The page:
One of the issues some readers might have with this story is the huge number of characters including various second husbands and wives and step-children. Mostly I managed to keep them clear, helped by the strong characterisation, though this started to become more difficult in the final section. However, in my opinion there is a much greater flaw. Part 5 - comprising the book's final third - falls apart in a bloodbath unleashed by a newly introduced character, and the epilogue gives a spurious 'explanation' of that character's behaviour. It is almost as if the author wanted to kill off just about everyone in a unwarranted grand guignol finale, rather than work out the implications of everything that had gone before with the wider storylines of the plague etc. There is also the odd behaviour of Madge's first husband, which introduces further complications, and the dark humour surrounding his and Madge's fate. The main problem however is that in this section, after being the focus of the story, William is largely passive and is a victim at the mercy of others, eventually pushed off to the sidelines. This final section in my opinion constitutes a large flaw after the earlier absorbing story, which was heading for at least a 4-star rating, and therefore reduces the book's overall rating to 3-stars. ( )
  kitsune_reader | Nov 23, 2023 |
En Minneapolis, a principios de los setenta, un muchacho descubre a Santa Claus en un nevoso día de invierno. Se trata del primer contacto que el joven Billy Michaels establece con las fuerza sobrenaturales que influirán de modo decisivo en su vida. Tras la apariencia de Santa Claus se esconde Mercurio, el dios de la ciencia médica, quien enseñará a Billy todos los poderes de su caduceo. Los mejores y peores impulsos del futuro doctor en medicina ejercen una espantosa influencia en las vidas de los que le rodean, ya sean amigos o familiares. Pero el atractivo del caduceo es irresistible y Billy se convierte inevitablemente el doctor Willian Michaels, un hombre de inmensa riqueza y director de un centro de investigaciones: una autoridad nacional. Pese a ello, sólo puede mantener su omnipotencia creando una plaga de efectos igual de perniciosos, o más, que el sida. No obstante, tras una serie de de errores empieza a desenmarañarse el entramado de remedios y maldiciones del doctor Michaels y, preparado para recibir el justo castigo, empieza su caída hacia el horripilante final que se merece.
  Natt90 | Nov 9, 2022 |
Five stars. A truly literate horror novel that is really a wide swipe at Christianity and religion in every form, from Santa Claus to the Pope to televangelists. The novel starts in the 1950s with little Billy Michaels getting the power from Mercury (the Greek god) to presumably make things right. All he has to do is believe in the god and say the rhyme to get what he wants. The first problem is you can't trust a child any more than you can an adult to make the best choices. Billy isn't evil any more than any other child. The second problem is things don't always work out as you intended unless you are very careful about how you wish for things. Oh, and that magic wand known as a caduceus it needs to be balanced to work. It has to do bad to recharge the good battery in it.

Anyway the novel stretches into the near future (or what the near future might be in 1991) with the now Dr. Billy Michaels curing AIDS (to get rich) but having to create another disease to balance things out, so to speak. But he's going to cure it eventually and make everything okay again. Right. Finally you realize that everyone is doomed. The universe will have its way no matter how you manipulate it. Disch does this in a sneaky way that makes you sympathize with each character even as he is telling you he is going to knock them off. Disch's god isn't an angry god just one that proves there isn't any god in the end.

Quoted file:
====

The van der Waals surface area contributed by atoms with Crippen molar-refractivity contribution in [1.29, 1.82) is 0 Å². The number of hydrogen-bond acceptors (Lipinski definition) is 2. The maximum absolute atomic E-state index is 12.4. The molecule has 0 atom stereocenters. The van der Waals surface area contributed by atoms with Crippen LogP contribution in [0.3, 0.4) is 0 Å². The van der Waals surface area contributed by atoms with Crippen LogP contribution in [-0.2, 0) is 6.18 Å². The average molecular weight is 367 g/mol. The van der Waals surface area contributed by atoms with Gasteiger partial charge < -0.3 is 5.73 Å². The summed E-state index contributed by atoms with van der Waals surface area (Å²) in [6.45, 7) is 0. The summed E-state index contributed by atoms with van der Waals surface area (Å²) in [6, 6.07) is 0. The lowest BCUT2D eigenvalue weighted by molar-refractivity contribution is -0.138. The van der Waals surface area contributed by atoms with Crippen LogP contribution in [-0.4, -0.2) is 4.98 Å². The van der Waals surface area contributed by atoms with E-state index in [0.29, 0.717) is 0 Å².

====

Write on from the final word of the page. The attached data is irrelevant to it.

The book is as funny as it is horrid. The entire thing takes place in the Twin Cities (Minneapolis/St. Paul) Minnesota metropolitan area. Volume two of four of the Supernatural Minnesota series. ( )
  Gumbywan | Jun 24, 2022 |
Good in so many ways, and truly disturbing. It's not as stylishly written as The Businessman or as focused as The Priest - it's the most self-consciously Stephen King-like one in the series, and it could be read as just a nicely plotted deal-with-the-devil story. But on second reading, I got the same sense that John Clute did (in his fine foreword to the Minnesota U.P. edition), that Disch isn't just writing about one misguided kid who makes bad things happen, but a whole world riddled with fatal flaws; Billy isn't the first to go this way, it may be happening all the time (and that would explain a lot), and the supernatural evil isn't always the worst part. (Corruption in business and bureaucracy are vividly portrayed here; ironically, they didn't really figure in The Businessman.) Still, amid all the despair, Disch has some love for all of his characters - even when he's making very deadpan fun of them or putting them through hell - and his world isn't just dark but full of a kind of playful mystery, a feeling that even though both your body and your spirit may be vulnerable to all kinds of horrible things, they're both pretty amazing.here.) ( )
  elibishop173 | Oct 11, 2021 |
Back in my Stephen King days I was always trying to find a writer like him. Well Thomas M. Disch is not like him but in his own way, just as good.

It ha been so long since I've read this book (Read it in Dutch and still have a Dutch copy) but i do remember I loved this book.

So If you like King, try this book. Very good blend mixing horror and fantasy. ( )
1 vote Marlene-NL | Apr 12, 2013 |
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Nome do autorPapelTipo de autorObra?Estado
Thomas M. Dischautor principaltodas as ediçõescalculado
Ferguson, ArchieArtista da capaautor secundárioalgumas ediçõesconfirmado
Spear, GeoffreyArtista da capaautor secundárioalgumas ediçõesconfirmado

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Exploring questions of guilt and responsibility, the second book in Thomas M. Disch's Supernatural Minnesota series, The M.D., is a satisfying mix of dark humor, biting social commentary, and terrifying horror. Given the power to heal or to harm by the Roman god Mercury through a magical staff, the caduceus, young Billy Michaels embarks on a lifelong journey of inflicting good and evil on those who cross his path. Wielding the caduceus, Billy, and later the grown-up, greedy physician William, can only cure in proportion to the amount of suffering he inflicts. From paralyzing his brother and mutilating schoolmates to wreaking a nationwide plague and running for-profit concentration camps for the sick, Michaels's powers spin quickly out of control.